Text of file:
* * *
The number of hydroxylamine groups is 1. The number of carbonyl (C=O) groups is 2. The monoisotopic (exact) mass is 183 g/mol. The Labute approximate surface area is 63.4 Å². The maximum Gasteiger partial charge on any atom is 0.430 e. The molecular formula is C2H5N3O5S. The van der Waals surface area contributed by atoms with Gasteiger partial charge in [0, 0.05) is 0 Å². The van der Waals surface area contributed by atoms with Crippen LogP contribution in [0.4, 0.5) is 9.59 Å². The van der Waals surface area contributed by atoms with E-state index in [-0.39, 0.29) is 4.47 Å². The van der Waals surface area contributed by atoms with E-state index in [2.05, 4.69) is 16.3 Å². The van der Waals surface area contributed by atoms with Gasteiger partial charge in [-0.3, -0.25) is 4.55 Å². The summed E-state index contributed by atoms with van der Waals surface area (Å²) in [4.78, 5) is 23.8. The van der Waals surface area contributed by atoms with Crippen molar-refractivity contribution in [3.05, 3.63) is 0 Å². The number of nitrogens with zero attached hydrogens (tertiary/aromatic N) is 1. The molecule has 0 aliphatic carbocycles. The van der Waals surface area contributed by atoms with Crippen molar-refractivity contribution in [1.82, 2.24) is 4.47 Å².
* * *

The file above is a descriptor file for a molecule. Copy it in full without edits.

The number of hydroxylamine groups is 1. The number of carbonyl (C=O) groups is 2. The monoisotopic (exact) mass is 183 g/mol. The Labute approximate surface area is 63.4 Å². The maximum Gasteiger partial charge on any atom is 0.430 e. The molecular formula is C2H5N3O5S. The van der Waals surface area contributed by atoms with Gasteiger partial charge in [0, 0.05) is 0 Å². The van der Waals surface area contributed by atoms with Crippen LogP contribution in [0.4, 0.5) is 9.59 Å². The van der Waals surface area contributed by atoms with E-state index in [-0.39, 0.29) is 4.47 Å². The van der Waals surface area contributed by atoms with E-state index in [2.05, 4.69) is 16.3 Å². The van der Waals surface area contributed by atoms with Gasteiger partial charge in [-0.3, -0.25) is 4.55 Å². The summed E-state index contributed by atoms with van der Waals surface area (Å²) in [4.78, 5) is 23.8. The van der Waals surface area contributed by atoms with Crippen molar-refractivity contribution in [3.05, 3.63) is 0 Å². The number of nitrogens with zero attached hydrogens (tertiary/aromatic N) is 1. The molecule has 0 aliphatic carbocycles. The van der Waals surface area contributed by atoms with Crippen molar-refractivity contribution in [1.82, 2.24) is 4.47 Å².